The city streets had scraped against his boots and worn them down until they hardly held together. The once thick, sturdy leather flexed and threatened to tear with every step.
He’d walked all over the city in these boots. He remembered when he first bought them—how he’d saved up for a month to afford them, and how when he put them on for the first time he didn’t want to take them off. They filled him with vigor, and they led the way throughout the city.
Into the Financial District, past Wells Street and into the Warehouse District, then back north through the mazelike streets of Cob Village. The first time his boots carried him through the artist havens of the North Side, he had to dodge the puddles of paint that seeped out of the artists’ studios. But now that his boots had neared the end of their journey, he felt a distant regret. Maybe if he had stomped straight into one of those puddles of bright paint, he would be able to trace back all of the places he’d been in the last seven months of his life.
He liked that idea, and wondered why the hell he’d been so worried about getting paint on his boots. They were torn up now, and it didn’t matter. If he’d stepped through that paint, he could have somewhere to return to. And if anyone had been beside him, walking with him on that afternoon in the North Side, their footprints together could have announced to the world that he wasn’t alone. But instead, no bright yellow shoe prints claimed the streets, no companions stood by his side.
How silly, he thought, as he passed the last studio on James Street. Who would’ve actually stepped in a puddle of paint with me? I’m alone.
His friends weren’t the kind to step into paint and follow someone. He wasn’t sure that he could lead any of his friends there, even if he was ever given the chance. And his family was far too distant to join him, no matter the reason.
He knelt down and examined the irrevocable tear that had split his boot apart. The sole was so thin he felt the damp of the winter asphalt. The laces had snapped multiple times and were now knotted together in a discontinuous thread. He took off his coat, pulled a small piece of cloth from the disintegrating lining, and wrapped it around the boot as a makeshift until he got home.
He left the North Side, and walked across the Saltz Bridge, through the Bakery District, toward his apartment. The rich smell of baked bread and roasting meat clawed at his stomach and awoke the tenacious hunger in his bones. He hurried past the restaurants, trying not to look inside.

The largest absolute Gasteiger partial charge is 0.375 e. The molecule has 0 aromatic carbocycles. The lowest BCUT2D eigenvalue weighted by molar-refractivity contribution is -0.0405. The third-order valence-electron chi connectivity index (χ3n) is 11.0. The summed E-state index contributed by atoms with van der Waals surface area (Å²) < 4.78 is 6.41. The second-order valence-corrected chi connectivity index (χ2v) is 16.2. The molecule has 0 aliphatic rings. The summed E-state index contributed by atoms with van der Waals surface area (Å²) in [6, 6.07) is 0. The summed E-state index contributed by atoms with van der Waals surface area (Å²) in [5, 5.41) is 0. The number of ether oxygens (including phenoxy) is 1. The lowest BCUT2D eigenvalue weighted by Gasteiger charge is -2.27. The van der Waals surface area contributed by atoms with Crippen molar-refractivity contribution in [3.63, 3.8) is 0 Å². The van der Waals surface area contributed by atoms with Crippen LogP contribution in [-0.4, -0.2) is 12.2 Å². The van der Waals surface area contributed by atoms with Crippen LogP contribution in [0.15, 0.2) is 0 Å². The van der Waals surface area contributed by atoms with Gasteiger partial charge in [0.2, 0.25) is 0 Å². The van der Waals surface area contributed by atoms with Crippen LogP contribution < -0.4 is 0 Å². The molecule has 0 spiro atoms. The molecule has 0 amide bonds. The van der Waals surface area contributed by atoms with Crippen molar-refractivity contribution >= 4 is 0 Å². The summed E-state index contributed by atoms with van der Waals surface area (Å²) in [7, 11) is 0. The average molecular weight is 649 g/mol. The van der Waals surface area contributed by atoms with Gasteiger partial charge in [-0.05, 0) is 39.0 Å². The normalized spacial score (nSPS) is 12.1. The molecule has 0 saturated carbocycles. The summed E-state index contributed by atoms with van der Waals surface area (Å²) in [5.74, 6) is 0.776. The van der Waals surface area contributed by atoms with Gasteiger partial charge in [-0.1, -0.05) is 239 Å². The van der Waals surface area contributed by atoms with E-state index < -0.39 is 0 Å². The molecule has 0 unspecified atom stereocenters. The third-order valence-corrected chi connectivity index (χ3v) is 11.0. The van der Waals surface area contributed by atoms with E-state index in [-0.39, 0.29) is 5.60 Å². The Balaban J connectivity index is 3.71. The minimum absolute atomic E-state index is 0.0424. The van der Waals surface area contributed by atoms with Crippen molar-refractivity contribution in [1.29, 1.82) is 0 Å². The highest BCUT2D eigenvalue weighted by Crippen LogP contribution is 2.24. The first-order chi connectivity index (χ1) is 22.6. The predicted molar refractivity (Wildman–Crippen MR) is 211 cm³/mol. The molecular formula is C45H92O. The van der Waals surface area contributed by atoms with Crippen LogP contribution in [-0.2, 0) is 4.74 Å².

He scurried quickly up the hill to get to his building, and reached the door of his apartment. He looked back, over the city, and could almost see every step he’d ever taken. He sighed and turned back inside.
By the time he reached the top of the third flight of stairs, his boots had fallen away from his feet. He bent over and pulled the remaining pieces off. He looked up and stepped toward his apartment door.
The latch on the door was unlocked—not how he’d left it.
He opened the door slowly.
Nothing appeared broken, or stolen, or damaged. He stepped further into the small apartment.
At his feet was a brand new pair of boots. He knelt in shock.
He looked around, still holding the soggy fragments of old leather in one hand, and the new boots in the other. He stood, confused, then stepped into his bedroom. A freshly sewn quilt lay over his depressed mattress.
He turned and ran to the kitchen.
A thick loaf of homemade bread sat on the small counter, with a note:
We hope we didn’t surprise you too much. Stay warm, stay safe.
Father & Mother
He sat on the grimy kitchen floor. He read the note again, then again. Then folded it, and put it in his pocket, then unfolded it and read it again.
From the kitchen window, he could see a sliver of the city. And in that sliver, he could see his footprints in bright yellow paint—he was sure of it. But they weren’t alone.
They weren’t alone at all.